Nowadays I have a fairly good idea of who I am, and I’m no longer bored, stuck between childhood and adolescence, waiting for my life to begin. I still read a lot; the mirror of words still has many things to show me. But now I’m the mother, cooking in the kitchen, and my children, and other people’s children are the ones falling into the world of words. And guess what? Some of those words are mine.



"Mary Poppins meets the Addams Family in a nonstop farce.”—Kirkus Reviews, Starred

“Filled to bursting with an eccentric cast of characters, this extravagant tale combines magic, mafiaesque villainy, mythical beasts, foible-filled humans, and humor into a mixture that will appeal to fans of Diana Wynne Jones, J. K. Rowling and even Lemony Snicket. . . . Pure dead fun.”—School Library Journal

“Should Lemony Snicket grow a bit stale, here’s the perfect antidote.”—Kirkus Reviews, Starred


“Plainly channeling Roald Dahl and Charles Addams through her own uniquely wacky sense of humor, Gliori dishes up as a successor to Pure Dead Magic an equally barbed, sidesplitting farce. . . . [A] pedal-to-the-metal page turner.”—Kirkus Reviews

“The story will make children roar with laughter. . . . This installment will not disappoint.”—School Library Journal

Author Bookshelf

Goodnight, Baby Bat!

By: Debi Gliori

Baby Bat is full of beans and he does NOT want to go to bed. At least not until Snail, Caterpillar, Spider and the Moon are tucked in and he thinks the whole world is sleeping.

Will Mummy Bat ever get Baby...

Pure Dead Batty

By: Debi Gliori

Autumn has come to StregaSchloss, and as the days grow dark, an even darker depression has come over the Strega-Borgia family. Ever since the disappearance of their beloved nanny, Mrs. McLachlan, nothing has been...

Pure Dead Brilliant

By: Debi Gliori

There’s trouble brewing at StregaSchloss!

When Signora Strega-Borgia invites some would-be witches to stay, weird things begin to happen. Pandora can’t resist the temptation of time travel....

Pure Dead Frozen

By: Debi Gliori

As usual, the Strega-Borgia family can't seem to get a break:

They've just welcomed a newborn boy Strega-Borgia into the world, but before they can give him a name, he's snatched and replaced with a demon...

Pure Dead Magic

By: Debi Gliori

Things are not right at the Strega-Borgia castle. Signor Luciano Strega-Borgia has been kidnapped. Signora Baci Strega-Borgia is struggling with her spells at the Advanced Witchcraft Institute.Titus and Pandora...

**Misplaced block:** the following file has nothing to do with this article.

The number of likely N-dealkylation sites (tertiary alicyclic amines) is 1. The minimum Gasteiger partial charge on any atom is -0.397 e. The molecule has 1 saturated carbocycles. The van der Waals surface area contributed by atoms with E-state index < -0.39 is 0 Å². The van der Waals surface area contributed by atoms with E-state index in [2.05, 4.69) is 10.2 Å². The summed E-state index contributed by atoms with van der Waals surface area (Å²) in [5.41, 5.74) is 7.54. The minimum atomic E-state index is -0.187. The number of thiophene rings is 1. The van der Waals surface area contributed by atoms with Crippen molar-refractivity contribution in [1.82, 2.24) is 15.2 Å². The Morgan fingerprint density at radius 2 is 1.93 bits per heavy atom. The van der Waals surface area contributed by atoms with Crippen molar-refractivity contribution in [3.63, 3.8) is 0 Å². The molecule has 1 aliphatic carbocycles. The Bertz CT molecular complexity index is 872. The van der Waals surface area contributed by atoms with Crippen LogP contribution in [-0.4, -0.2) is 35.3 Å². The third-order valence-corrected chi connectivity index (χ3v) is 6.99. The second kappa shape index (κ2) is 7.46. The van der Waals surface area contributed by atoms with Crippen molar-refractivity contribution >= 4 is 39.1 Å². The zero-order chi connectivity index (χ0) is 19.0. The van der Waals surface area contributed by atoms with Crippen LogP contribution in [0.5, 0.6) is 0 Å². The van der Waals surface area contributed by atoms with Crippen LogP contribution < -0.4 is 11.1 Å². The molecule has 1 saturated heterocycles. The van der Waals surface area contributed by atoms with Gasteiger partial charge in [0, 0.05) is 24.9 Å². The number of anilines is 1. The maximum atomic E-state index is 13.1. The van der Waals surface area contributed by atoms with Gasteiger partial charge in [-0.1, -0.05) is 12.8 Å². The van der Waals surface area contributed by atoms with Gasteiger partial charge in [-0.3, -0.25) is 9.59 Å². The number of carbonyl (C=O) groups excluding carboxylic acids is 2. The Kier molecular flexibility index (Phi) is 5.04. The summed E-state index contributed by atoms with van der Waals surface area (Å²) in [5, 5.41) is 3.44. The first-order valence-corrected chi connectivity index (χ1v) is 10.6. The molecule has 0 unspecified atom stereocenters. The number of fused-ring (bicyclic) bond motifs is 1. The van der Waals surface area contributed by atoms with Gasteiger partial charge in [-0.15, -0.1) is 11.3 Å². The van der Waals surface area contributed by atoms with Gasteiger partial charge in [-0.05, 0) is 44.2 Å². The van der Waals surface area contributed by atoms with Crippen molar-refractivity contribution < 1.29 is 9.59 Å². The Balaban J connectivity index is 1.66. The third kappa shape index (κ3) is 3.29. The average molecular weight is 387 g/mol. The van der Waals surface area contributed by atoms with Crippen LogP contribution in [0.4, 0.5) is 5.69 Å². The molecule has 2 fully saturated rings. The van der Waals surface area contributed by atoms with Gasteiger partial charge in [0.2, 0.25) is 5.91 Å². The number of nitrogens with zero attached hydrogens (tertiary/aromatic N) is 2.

Pure Dead Trouble

By: Debi Gliori

After a vacation in Italy, the Strega-Borgia clan arrives home to a shocking discovery: their faithful butler Latch lying comatose on the front doorstep, reeking faintly of sulphur. Horrified and troubled, Titus and Pandora...

Pure Dead Wicked

By: Debi Gliori

Just when the Strega-Borgias think it’s safe to relax in their ancestral castle . . . it isn’t.
First their roof collapses, forcing them into the Auchenlochtermuchty Arms–the only...

Witch Baby and Me

By: Debi Gliori

Lily is 9. Her sister, Daisy, is 1. But she's no ordinary baby. Somehow, when she was born, something went wrong. And now Daisy is a Witch Baby. Nobody knows this but Lily. She's the only one sho can see when...

Witch Baby and Me at School

By: Debi Gliori

Lily’s baby sister, Daisy, is a Witch Baby! The sisters have recently settled into their new home and now it’s time for Lily to start at her new school. Can she survive being the new girl?...

Witch Baby and Me After Dark

By: Debi Gliori

More fabulous chaos from Lily and her baby sister, Daisy — the Witch Baby — in this sparklingly gross and funny series packed with wonderfully wacky characters and crazy goings on.

Witch Baby and Me On Stage

By: Debi Gliori

It’s coming up to Witch Baby Daisy’s second birthday. Her nursery class is putting on a musical performance, helped by the older children, including big sister Lily. Meanwhile Mum is trying...

Nursery Rhymes

By: Debi Gliori

Bedtime Stories

By: Debi Gliori

Debi Gliori's Bedtime Stories

By: Debi Gliori

Following on the success of The DK Book of Nursery Rhymes, Debi Gliori has applied her wit and paintbrush to familiar bedtime tales such as "The Little Red Hen," "The Lion and the Mouse," and eight other...

The Scariest Thing of All

By: Debi Gliori

What's The Time, Mr. Wolf?

By: Debi Gliori

Dragon's Extraordinary Egg

By: Debi Gliori

The Trouble with Dragons

By: Debi Gliori

What's the Time Mr. Wolf?

By: Debi Gliori

What's the Time Mr Wolf?

By: Debi Gliori

Dragon Loves Penguin

By: Debi Gliori

Alfie in the Garden

By: Debi Gliori

Alfie in the Bath

By: Debi Gliori

The second picture book about Alfie, the little rabbit with the BIG imagination. A gatefold page takes Alfie on a magical deep-sea adventure at bathtime.
     Alfie Rabbit is splashing...